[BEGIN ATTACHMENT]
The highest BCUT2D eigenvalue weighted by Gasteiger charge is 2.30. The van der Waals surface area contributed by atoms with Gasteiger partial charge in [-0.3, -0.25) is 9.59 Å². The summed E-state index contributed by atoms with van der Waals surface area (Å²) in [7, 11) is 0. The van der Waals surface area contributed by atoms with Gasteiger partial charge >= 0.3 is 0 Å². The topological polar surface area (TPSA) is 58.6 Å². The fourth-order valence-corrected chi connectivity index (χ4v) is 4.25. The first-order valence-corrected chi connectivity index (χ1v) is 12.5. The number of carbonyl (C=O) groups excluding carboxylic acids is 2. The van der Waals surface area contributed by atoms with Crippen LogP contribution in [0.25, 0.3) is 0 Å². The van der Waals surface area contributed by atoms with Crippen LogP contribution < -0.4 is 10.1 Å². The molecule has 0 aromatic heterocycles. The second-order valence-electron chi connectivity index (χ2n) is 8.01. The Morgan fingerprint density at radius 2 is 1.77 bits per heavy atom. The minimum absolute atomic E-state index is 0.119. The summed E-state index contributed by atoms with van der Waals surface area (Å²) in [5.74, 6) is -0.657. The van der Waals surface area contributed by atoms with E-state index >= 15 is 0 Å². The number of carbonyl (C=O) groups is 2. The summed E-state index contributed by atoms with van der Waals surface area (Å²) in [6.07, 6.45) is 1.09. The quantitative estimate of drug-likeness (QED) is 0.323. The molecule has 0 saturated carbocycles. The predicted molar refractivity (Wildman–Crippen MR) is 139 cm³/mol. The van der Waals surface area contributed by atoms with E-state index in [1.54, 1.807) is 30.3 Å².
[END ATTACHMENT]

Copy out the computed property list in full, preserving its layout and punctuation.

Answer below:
The highest BCUT2D eigenvalue weighted by Gasteiger charge is 2.30. The van der Waals surface area contributed by atoms with Gasteiger partial charge in [-0.3, -0.25) is 9.59 Å². The summed E-state index contributed by atoms with van der Waals surface area (Å²) in [7, 11) is 0. The van der Waals surface area contributed by atoms with Gasteiger partial charge >= 0.3 is 0 Å². The topological polar surface area (TPSA) is 58.6 Å². The fourth-order valence-corrected chi connectivity index (χ4v) is 4.25. The first-order valence-corrected chi connectivity index (χ1v) is 12.5. The number of carbonyl (C=O) groups excluding carboxylic acids is 2. The van der Waals surface area contributed by atoms with Crippen LogP contribution in [0.25, 0.3) is 0 Å². The van der Waals surface area contributed by atoms with Crippen LogP contribution < -0.4 is 10.1 Å². The molecule has 0 aromatic heterocycles. The second-order valence-electron chi connectivity index (χ2n) is 8.01. The Morgan fingerprint density at radius 2 is 1.77 bits per heavy atom. The minimum absolute atomic E-state index is 0.119. The summed E-state index contributed by atoms with van der Waals surface area (Å²) in [5.74, 6) is -0.657. The van der Waals surface area contributed by atoms with E-state index >= 15 is 0 Å². The number of carbonyl (C=O) groups is 2. The summed E-state index contributed by atoms with van der Waals surface area (Å²) in [6.07, 6.45) is 1.09. The quantitative estimate of drug-likeness (QED) is 0.323. The molecule has 0 saturated carbocycles. The predicted molar refractivity (Wildman–Crippen MR) is 139 cm³/mol. The van der Waals surface area contributed by atoms with E-state index in [1.54, 1.807) is 30.3 Å².